Sheet Pan Chicken Parm Orzo and Garlic Spinach
Why we love it:
- 11⁄2 pounds Chicken Breast (boneless skinless)
- 1 Egg
- 1 cup Panko Breadcrumbs (panko bread crumbs)
- 1 teaspoon Dried Oregano or italian seaoning
- 2 Tablespoons Kosher Salt (divided)
- 1 15-ounce can Crushed Tomatoes (or diced tomatoes)
- 8 ounces Fresh Mozzarella
- 1⁄2 cup Parmesan Cheese (divided)
- 1 package Orzo Pasta
- 3 Tablespoons Unsalted Butter (divided)
- 1 Tablespoon Extra Virgin Olive Oil (divided)
- 10 ounces Baby Spinach (2 smaller bags or 1 of the “family size”, if buying in bulk, its most of a 2 produce bag stuffed full)
- 2 cloves Garlic (sliced)
- 1 Lemon
Bring a large pasta pot of water to a boil and add 1 Tbsp of salt. When it boils, cook the orzo according to the package directions (probably 11 minutes) then drain it and add the pasta back to the pot.
Heat oven to 450.
Place an empty baking sheet (with rimmed sides) in the middle of the oven while it preheats
Are your chicken breasts huge? Ideally for 1.5 lb of chicken, you should have at least 4 pieces. If you have fewer than that, cut them in half, mimicking the natural shape of the breast – slice on a gentle angle into 2 pieces.
Place chicken on a clean work surface and sprinkle evenly with 1 tsp of salt. In a bowl whisk the egg with 1 Tbsp water. Place the breadcrumbs in a casserole dish or a plate and stir in 1/2 tsp of salt and 1 tsp of dried italian seasoning.
Set up a clean plate or dish to catch the breaded chicken.
Dip each breast piece in the egg, turn to coat, then press into the breadcrumb pan. Press gently to get the breading to adhere evenly. Move to the reserved pan and repeat with the rest.
Once the oven has been fully preheated for at least 5 minutes, carefully remove the pan from the oven.
Add 1 Tablespoon and 1 teaspoon of olive oil butter directly to it and swirl to melt. Use tongs to place the chicken pieces on the pan, swipe them through the fat just a bit before letting them settle in place. Try to ultimately have all of the oil and melted butter directly underneath all of the pieces of chicken. Retur pan to the lowest rack in the oven. Bake for 12 minutes. And prep the sauce and cheese while it cooks.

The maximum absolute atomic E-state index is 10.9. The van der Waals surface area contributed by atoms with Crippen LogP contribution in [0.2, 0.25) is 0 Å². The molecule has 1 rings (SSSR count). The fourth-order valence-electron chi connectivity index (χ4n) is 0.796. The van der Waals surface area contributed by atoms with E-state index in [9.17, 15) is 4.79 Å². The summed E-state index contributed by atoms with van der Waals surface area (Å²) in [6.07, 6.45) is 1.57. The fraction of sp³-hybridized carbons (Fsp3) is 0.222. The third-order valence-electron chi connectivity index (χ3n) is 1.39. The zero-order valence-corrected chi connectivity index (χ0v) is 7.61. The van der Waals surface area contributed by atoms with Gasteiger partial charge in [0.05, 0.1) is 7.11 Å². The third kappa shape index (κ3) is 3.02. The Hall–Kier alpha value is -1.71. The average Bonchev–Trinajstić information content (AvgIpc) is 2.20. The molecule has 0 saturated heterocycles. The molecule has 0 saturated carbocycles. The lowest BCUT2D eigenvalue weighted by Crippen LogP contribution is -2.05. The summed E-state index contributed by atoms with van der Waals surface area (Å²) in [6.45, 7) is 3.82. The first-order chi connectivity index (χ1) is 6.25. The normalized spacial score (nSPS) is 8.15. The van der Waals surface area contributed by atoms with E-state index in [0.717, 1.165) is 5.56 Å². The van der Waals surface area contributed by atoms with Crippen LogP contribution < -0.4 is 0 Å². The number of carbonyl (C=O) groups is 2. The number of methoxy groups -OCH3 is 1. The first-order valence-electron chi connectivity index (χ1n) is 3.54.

3. SAUCE AND CHEESE
Open the can of tomatoes and stir ½ tsp salt directly into it. Slice the cheese thinly.
4. FLIP CHICKEN
After the first 12 minutes in the oven, divide 1 Tablespoon of butter into small slices. Pull the pan out and dab each piece of chicken with a slice and flip the chicken, letting the butter land underneath.
Return to the oven and cook for 8 minutes.
When ready, pull the chicken out of the oven and spoon the sauce over top of each piece – I like to keep it a little thicker in the center so you can see the edges of the meat, but you could also completely smother with sauce.
Top each piece with as much mozzarella feels good to you. Return to the oven on the top rack this time, and bake until the chicken is cooked through and cheese is lightly browned and melty – about 4-6 more minutes.
During the chicken’s final cooking time, heat your largest skillet over medium high and add the remaining 1 tsp of olive oil. Slice the cloves of garlic thinly and add them. Let them cook and sizzle until they’re just a little golden brown.
Add in all of the spinach at once. If you’ve washed it first, its helpful actually if some water is clinging to it. If you had triple washed, you don’t need to wash it again.
As it cooks down, add a generous pinch of salt. Zest the lemon over the pan, then slice the lemon. Add the juice of half of the lemon.
Toss the leaves in the pan to wilt about 80% dark green and visibly cooked. As soon as its at this point, I remove from the heat. The remaining leaves will keep cooking off the stove but the leaves won’t turn army green (aka overcooked).
Last step is to stir the last Tablespoon of butter and 1 tsp olive oil into the orzo.
Give it a pinch of salt and stir to taste. Add about ¼ cup of parmesan and toss.
Plate the orzo with spinach on the side. Top with a chicken breast and sprinkle the remaining parmesan over the whole thing.